Saturday, March 19, 2011

Death Chair: The Chair That Drags You Into a Hell Dimension

The more closely I watch films, the more pretentiously observant I come to think myself as being.

Damnit! In typing that sentence, I just broke another monocle. Good thing I get these things in bulk!
What I was trying to say--sorry, I should pause the Chopin so you can hear me--is that lately, I’ve been paying closer attention to things that make a film rather than just the film itself. I started thinking about this back when I watched Fabrice Du Weiz’s Calvaire and continuously thought, “this is an incredibly well-made film sitting inside a mediocre one.” Full thoughts on that over on episode 18 of the Girls On Film Podcast. It made me want to seek out more from the director, and now having seen his fairly incredible followup Vinyan, I get why.

I bring this up because last year, I watched a frustratingly nasty but quite well-constructed torturesome flick called Broken, made by Adam Mason and co-written by Simon Boyes. It made me miserable, but I couldn’t deny it bore the promise of an intriguing filmmaking team with better work ahead.
Hence, today I test that theory with their 2007 feature, The Devil’s Chair.
Have a seat.
Quick Plot: A pair of horny drug doers named Nick West and Sammy head to an abandoned lunatic asylum to pop some LSD and have kinky sex in a mysteriously rusted torture-ready chair. 
Some of us call such events ‘Thursday.’
It’s all very sexy in a grungy and not actually sexy way until the titular apparatus closes on Sammy, tearing at her flesh before evaporating the screaming addict into thin air.

Flash forward a few years to West as a patient in a mental asylum. Experimental psychologist Dr. Willard decides to cure his delusions by bringing West back to the site of his lady love’s disappearance, dragging a few assistants along the way.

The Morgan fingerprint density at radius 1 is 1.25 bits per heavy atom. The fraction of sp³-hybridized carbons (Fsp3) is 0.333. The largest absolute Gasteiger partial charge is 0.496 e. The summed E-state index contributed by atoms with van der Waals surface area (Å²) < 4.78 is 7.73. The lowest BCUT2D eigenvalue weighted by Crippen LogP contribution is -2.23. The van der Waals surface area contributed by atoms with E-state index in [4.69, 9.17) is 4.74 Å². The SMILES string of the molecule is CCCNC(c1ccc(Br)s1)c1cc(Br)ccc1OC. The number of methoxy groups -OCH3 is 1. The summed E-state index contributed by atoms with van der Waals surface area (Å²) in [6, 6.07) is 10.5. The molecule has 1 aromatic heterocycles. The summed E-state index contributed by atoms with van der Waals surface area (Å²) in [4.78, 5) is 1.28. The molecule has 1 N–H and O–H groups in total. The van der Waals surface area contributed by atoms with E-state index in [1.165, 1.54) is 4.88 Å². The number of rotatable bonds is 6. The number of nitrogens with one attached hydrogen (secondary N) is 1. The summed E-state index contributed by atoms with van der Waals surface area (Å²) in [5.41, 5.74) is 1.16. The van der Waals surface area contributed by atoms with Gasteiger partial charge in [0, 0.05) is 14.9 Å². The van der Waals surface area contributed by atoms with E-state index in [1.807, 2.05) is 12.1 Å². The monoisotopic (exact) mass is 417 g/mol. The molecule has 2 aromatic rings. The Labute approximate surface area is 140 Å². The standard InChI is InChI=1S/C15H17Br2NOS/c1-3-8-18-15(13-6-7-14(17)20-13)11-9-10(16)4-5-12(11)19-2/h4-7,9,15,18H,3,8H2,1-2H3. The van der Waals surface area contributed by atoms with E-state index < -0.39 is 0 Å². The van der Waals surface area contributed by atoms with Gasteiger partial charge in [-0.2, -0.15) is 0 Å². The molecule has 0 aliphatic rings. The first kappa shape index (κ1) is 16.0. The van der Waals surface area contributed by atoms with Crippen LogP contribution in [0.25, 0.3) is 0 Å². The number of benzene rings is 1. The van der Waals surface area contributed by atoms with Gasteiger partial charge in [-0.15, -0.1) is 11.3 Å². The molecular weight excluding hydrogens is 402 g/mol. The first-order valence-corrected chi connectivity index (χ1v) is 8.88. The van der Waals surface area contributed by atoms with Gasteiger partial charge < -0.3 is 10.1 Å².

Before you can hum the opening bars to “Sit Down You’re Rocking the Boat,” everyone is taking turns popping a squat and subsequently getting sent into an alternate Hellraiser-ish dimension where a freaky demon is on the hunt.

Different, right? Throughout the film, West narrates with an amused tongue-in-cheek attitude, something that rounds The Devil’s Chair in a self-aware state. We don’t quite know how seriously to take the Silent Hill-esque horrors lurking on the other side and while it might subtract something from the scare factor, it also gives the film a unique and wicked sense of humor that pays off well in a rather horrifying finale.

High Points
To go into too much detail on the performances may lead to spoilers, but I will say some of the hammier acting might be more clever than you think and throughout it all, lead Andrew Howard (the sheriff from the I Spit On Your Grave remake) is pretty fantastic

Low Points
Though the hell side of The Devil’s Chair has its moments, it also, unfortunately, has a whole lot of shabby CGI
Lessons Learned
A typical psychological research team will, without any question, include exceedingly attractive females

British people have odd ideas of pajamas, unless skeleton t-shirts, white riding pants, and boots are actually comfortable

In alternate hell dimensions, it’s very hard to hear giant monsters sneaking up on you, even when there’s nothing else anywhere near you making a noise

The Devil’s Chair is quite a confident little slice of genre fare that has some mean fun with tried and true conventions. Like Broken, it’s not for the faint of heart but it hits you hard with an interesting lead character, brutal imagery, and an effective twist that will most likely divide its blood-covered audience. It might not be for you, but if the style and story sound like your grog, have a seat (not in anything with rust) and give it a try.


  1. I enjoyed this film. I found it quite by accident while wandering aimlessly about a Blockbuster Video store.

  2. Ah, the aimless wanderings and the movies they lead us to...

  3. This sounds interesting enough. Netflix-ing!

  4. As always, can't wait to hear your thoughts!